Top 40 Under 40 2017: Charlie M. Hetland

Sept. 15, 2017
Charlie M. Hetland, Transportation Planner/Engineer, CH2M

It was a high school football coach that sparked the interest of infrastructure in Charlie Hetland. The coach would come in suit and tie with a CH2M badge and talked about working on things like high-speed rail, the Panama Canal, a variety of major projects. Through college Hetland maintained that relationship and when he was a senior, he was offered an internship in the Los Angeles office and has been there ever since.

Hetland is part of the CH2M's Los Angeles leadership team to help with business development, client relations, and community involvement. He also was a brand ambassador for the Los Angeles office during the corporate rebranding. He possesses outstanding interpersonal and communication skills and the ability to work in coordination with clients and stakeholders. Due to the demanding and political landscape of the projects he's worked on, Hetland has a strong understanding of the implications of politics and policy decisions have on transportation projects.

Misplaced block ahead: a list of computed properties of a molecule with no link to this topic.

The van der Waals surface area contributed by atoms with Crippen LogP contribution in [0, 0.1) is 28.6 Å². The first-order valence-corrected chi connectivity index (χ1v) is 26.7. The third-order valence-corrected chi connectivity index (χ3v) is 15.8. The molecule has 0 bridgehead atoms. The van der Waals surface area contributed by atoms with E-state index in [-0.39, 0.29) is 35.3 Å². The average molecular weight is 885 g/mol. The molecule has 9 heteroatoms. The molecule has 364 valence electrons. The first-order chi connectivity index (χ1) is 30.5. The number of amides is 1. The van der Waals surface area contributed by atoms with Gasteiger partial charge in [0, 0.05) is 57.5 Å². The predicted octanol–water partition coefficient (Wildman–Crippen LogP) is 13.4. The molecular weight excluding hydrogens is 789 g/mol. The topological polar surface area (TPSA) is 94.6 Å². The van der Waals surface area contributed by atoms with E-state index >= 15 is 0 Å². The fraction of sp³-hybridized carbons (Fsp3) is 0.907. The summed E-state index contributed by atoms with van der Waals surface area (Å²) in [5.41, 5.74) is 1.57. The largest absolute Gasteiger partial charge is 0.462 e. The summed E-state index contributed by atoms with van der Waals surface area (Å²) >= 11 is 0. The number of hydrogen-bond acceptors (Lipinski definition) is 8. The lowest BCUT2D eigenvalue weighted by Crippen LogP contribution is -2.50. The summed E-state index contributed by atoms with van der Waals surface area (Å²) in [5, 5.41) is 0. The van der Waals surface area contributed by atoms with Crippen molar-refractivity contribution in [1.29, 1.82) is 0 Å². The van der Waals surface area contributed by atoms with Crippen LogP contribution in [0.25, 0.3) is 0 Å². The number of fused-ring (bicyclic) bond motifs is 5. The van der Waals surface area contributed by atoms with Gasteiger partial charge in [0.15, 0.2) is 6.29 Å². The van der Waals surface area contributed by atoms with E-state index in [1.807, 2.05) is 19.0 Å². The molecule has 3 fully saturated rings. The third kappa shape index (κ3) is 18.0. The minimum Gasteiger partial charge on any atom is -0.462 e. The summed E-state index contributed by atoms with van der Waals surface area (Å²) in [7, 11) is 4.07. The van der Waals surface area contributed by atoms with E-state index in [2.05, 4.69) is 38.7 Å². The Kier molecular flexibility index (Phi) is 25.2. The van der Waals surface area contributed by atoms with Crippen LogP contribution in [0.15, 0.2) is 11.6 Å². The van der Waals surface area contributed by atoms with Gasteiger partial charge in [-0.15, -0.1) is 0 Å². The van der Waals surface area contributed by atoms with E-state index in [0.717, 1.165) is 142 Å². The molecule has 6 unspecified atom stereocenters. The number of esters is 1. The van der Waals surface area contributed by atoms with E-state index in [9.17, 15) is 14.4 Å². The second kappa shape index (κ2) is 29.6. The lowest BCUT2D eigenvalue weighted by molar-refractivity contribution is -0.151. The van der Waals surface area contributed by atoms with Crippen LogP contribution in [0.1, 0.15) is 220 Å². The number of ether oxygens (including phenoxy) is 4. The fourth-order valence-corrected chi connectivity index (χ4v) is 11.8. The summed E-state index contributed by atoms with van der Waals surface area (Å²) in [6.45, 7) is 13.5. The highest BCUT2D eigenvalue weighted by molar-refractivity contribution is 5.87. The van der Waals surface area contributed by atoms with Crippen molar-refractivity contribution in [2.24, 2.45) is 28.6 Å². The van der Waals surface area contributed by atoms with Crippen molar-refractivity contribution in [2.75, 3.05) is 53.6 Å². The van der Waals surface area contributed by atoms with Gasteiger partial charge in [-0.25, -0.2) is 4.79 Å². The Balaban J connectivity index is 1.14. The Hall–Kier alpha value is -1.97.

Coupling transit planning and engineering safety skills with a passion for pushing the industry forward, he has become a valuable resource to CH2M’s transportation team in California. He has tackled responsibilities with alternative analysis, conceptual engineering and environmental clearance for Los Angeles County Metropolitan Transportation Authority’s (Metro) West Santa Ana Branch (WSAB) Transit Corridor, California high-speed rail Los Angeles to San Diego project section, and the SR 710 bus rapid transit alternative.

As project engineer and an environmental task lead for the WSAB environmental study, he’s helped with the conceptual engineering for the southern segment of the proposed 20-mile light rail corridor. He’s also the task lead for the safety and security report to address impacts and mitigation measures for the prevention of accidents by evaluating the configuration of the alignment, safety features and security enhancements, as well as supporting with the traffic, geotechnical and economic/fiscal impact analysis for the corridor. In the transit-dependent, low-income area, he’s helping Metro analyzing the economic benefits impact, as well.